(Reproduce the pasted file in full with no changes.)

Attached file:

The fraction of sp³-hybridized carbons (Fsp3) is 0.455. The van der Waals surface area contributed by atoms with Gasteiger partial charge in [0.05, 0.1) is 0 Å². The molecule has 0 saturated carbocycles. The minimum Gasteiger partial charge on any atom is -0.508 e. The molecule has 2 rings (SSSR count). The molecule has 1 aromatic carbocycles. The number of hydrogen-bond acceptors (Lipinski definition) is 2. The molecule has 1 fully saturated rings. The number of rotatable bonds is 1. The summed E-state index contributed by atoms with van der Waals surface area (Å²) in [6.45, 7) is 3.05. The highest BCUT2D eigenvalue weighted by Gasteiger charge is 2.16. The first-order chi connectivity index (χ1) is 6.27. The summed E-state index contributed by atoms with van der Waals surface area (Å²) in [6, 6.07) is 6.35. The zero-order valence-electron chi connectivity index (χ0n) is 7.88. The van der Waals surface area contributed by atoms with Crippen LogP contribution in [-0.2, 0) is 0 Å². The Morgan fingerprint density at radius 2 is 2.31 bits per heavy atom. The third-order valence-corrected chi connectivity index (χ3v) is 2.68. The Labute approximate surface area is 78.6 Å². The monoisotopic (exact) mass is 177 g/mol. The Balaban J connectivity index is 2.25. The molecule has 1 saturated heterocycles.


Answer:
The fraction of sp³-hybridized carbons (Fsp3) is 0.455. The van der Waals surface area contributed by atoms with Gasteiger partial charge in [0.05, 0.1) is 0 Å². The molecule has 0 saturated carbocycles. The minimum Gasteiger partial charge on any atom is -0.508 e. The molecule has 2 rings (SSSR count). The molecule has 1 aromatic carbocycles. The number of hydrogen-bond acceptors (Lipinski definition) is 2. The molecule has 1 fully saturated rings. The number of rotatable bonds is 1. The summed E-state index contributed by atoms with van der Waals surface area (Å²) in [6.45, 7) is 3.05. The highest BCUT2D eigenvalue weighted by Gasteiger charge is 2.16. The first-order chi connectivity index (χ1) is 6.27. The summed E-state index contributed by atoms with van der Waals surface area (Å²) in [6, 6.07) is 6.35. The zero-order valence-electron chi connectivity index (χ0n) is 7.88. The van der Waals surface area contributed by atoms with Crippen LogP contribution in [-0.2, 0) is 0 Å². The Morgan fingerprint density at radius 2 is 2.31 bits per heavy atom. The third-order valence-corrected chi connectivity index (χ3v) is 2.68. The Labute approximate surface area is 78.6 Å². The monoisotopic (exact) mass is 177 g/mol. The Balaban J connectivity index is 2.25. The molecule has 1 saturated heterocycles.